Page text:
D-port ‘Funny Thing’ can’t sing

All roads lead to Rome, but only one will take you to eunuch women, fake lepers and sneezing corpses.

In a thoroughly entertaining production directed by Erin Cawley ’08, Stephen Sondheim’s musical “A Funny Thing Happened on the Way to the Forum,” inspired by the farces of the Roman playwright Plautus, is pure entertainment from beginning to end.

And now we dance! Dance fools, DANCE! Especially you in the wigs, you must dance extra rounds of the macarena just for looking so ridiculous.
Blair Benham-Pyle
And now we dance! Dance fools, DANCE! Especially you in the wigs, you must dance extra rounds of the macarena just for looking so ridiculous.

The plot focuses on the story of Pseudolus (Kaley Sullivan ’10), a slave who will stop at nothing in order to win his freedom. At the beginning of the musical, he strikes a deal with Hero (Julian Malinak ’10), his young master. If Pseudolus helps Hero seduce a virgin courtesan named Philia (Steph Chan ’09), he will no longer be a slave. The courtesan, however, has been bought by captain Miles Gloriosus (James Schulte ’07), who will arrive that very day to claim his prize, so Pseudolus has to come up with a way to get the new couple away from town before it’s too late. As soon as he sets his plan in motion, mistaken identities, unlucky coincidences and unfortunate misunderstandings ensure that everything in this pun-filled farce goes completely wrong in incredibly funny ways.

The musical aims to please, and manages to do so by being consistently light-hearted, witty and even downright outrageous, as when Hero’s mother Domina (Lexi Newman ’07) informs the captain (who at the time is under the impression that she is a courtesan) that one time she entertained 200 officers … by herself. And that is neither the most ridiculous nor the most entertaining line in the production.

By the time a blind man, completely confused as to his family situation, exclaims, “My daughter is a eunuch?!” in utter disbelief, the production has reached a near-hysterical level. It only gets better as the ending nears, especially in the delightfully chaotic climactic scene in which everyone is chasing after somebody, people are constantly mistaken for other people, and three women walk around in absolutely identical attire — though one of them is actually a man.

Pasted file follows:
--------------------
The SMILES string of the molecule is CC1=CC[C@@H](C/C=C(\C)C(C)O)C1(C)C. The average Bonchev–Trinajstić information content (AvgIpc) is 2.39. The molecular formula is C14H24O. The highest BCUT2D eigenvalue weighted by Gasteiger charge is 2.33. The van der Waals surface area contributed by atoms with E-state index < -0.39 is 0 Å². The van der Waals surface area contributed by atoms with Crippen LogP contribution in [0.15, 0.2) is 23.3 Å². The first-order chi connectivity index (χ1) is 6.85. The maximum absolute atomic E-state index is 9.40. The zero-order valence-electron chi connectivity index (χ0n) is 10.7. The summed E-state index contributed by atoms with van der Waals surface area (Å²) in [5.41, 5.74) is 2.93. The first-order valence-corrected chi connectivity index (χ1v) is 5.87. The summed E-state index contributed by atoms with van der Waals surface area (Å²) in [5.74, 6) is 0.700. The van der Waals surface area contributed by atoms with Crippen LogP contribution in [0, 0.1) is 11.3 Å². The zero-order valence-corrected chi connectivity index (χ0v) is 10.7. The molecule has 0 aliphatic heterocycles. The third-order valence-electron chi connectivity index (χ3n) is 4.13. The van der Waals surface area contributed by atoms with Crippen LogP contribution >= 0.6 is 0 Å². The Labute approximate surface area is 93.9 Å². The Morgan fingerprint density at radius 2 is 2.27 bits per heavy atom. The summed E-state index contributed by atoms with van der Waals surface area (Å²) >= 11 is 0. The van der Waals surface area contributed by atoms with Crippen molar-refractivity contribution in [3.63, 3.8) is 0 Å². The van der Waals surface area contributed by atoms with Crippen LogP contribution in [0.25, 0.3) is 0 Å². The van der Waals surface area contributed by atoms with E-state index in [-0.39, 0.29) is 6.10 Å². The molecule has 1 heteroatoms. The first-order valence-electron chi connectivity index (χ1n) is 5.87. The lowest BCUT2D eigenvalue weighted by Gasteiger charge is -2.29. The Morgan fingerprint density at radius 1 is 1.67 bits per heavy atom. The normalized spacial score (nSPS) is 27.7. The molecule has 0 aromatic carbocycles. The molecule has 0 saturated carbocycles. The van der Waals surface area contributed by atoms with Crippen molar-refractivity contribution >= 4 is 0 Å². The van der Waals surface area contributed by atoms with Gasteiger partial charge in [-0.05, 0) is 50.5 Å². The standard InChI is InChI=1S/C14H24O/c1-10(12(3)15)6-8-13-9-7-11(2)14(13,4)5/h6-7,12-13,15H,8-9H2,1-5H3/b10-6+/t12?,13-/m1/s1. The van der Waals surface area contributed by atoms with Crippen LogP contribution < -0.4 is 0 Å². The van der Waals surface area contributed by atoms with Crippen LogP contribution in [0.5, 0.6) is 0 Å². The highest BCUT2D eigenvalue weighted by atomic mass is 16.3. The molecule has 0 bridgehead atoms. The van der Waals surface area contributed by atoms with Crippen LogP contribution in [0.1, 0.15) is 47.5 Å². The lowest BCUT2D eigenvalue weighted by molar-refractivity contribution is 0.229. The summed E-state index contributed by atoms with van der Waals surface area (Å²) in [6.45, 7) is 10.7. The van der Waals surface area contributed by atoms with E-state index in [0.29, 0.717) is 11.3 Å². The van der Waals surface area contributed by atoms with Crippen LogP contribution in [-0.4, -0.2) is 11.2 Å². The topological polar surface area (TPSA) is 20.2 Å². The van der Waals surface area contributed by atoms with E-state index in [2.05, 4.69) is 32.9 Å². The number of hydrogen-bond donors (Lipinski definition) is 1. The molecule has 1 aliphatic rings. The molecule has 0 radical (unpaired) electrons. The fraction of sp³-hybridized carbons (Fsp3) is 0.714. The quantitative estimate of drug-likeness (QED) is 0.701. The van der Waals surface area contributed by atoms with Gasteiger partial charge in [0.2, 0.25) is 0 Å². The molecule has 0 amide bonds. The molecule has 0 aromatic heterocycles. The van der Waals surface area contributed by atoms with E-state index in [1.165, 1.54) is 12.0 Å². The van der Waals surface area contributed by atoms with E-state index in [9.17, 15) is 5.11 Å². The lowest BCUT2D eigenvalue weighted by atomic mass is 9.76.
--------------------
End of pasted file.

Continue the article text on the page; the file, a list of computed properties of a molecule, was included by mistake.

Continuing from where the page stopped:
Even though the production owes a lot to its engaging and hilarious script, the acting, for the most part, is also up to good comedy standards. Sullivan’s spirited and energetic performance as Pseudolus becomes the heart of the play. Her body language and versatile facial expressions absorb the viewer’s attention. Newman’s portrayal of the bossy, bitchy and loud Domina, who has driven her husband Senex crazy with her constant demands, is so enjoyable that it’s a pity her character doesn’t get more time on stage. The sight of her shouting her husband’s name in a high-pitched voice makes it clear to the audience why he, upon hearing that his son might be getting married, solemnly proclaims, “My heart bleeds for you.” The husband himself, played by Dan King ’10, is refreshingly lecherous, amusingly awkward and tragically tormented by married life.

The overall comedic effect is enhanced by the ingenious costumes. They are as colorful, ridiculous and flashy as the dress code of a farce dictates. Purple, white, gold, red, brown — they have it all, and in combinations Russell Crowe wouldn’t be caught tragically perishing in. Robes and togas are mixed in with random modern articles of clothing. All the courtesans are dressed in completely un-Roman clothing, in contrast to the other characters, who wear shiny, eye-catching imitations of period attire. The captain’s costume is particularly flamboyant and just about as fake, nicely matching his ungrounded and yet humongous self-confidence. Thus, even if a particular line isn’t especially good, chances are whoever delivered it is wearing something so completely outrageous that you’re amused just the same.

Even with a certain base level of hilarity, the play is a little slow in progressing from amusing to funny to, finally, completely hilarious. The singing is also a little uneven; the production would be greatly improved if most of the cast could sing as well as it acts.

Even so, “Funny Thing” is worth seeing — for the laughs, and for great costume ideas for the next frat party.

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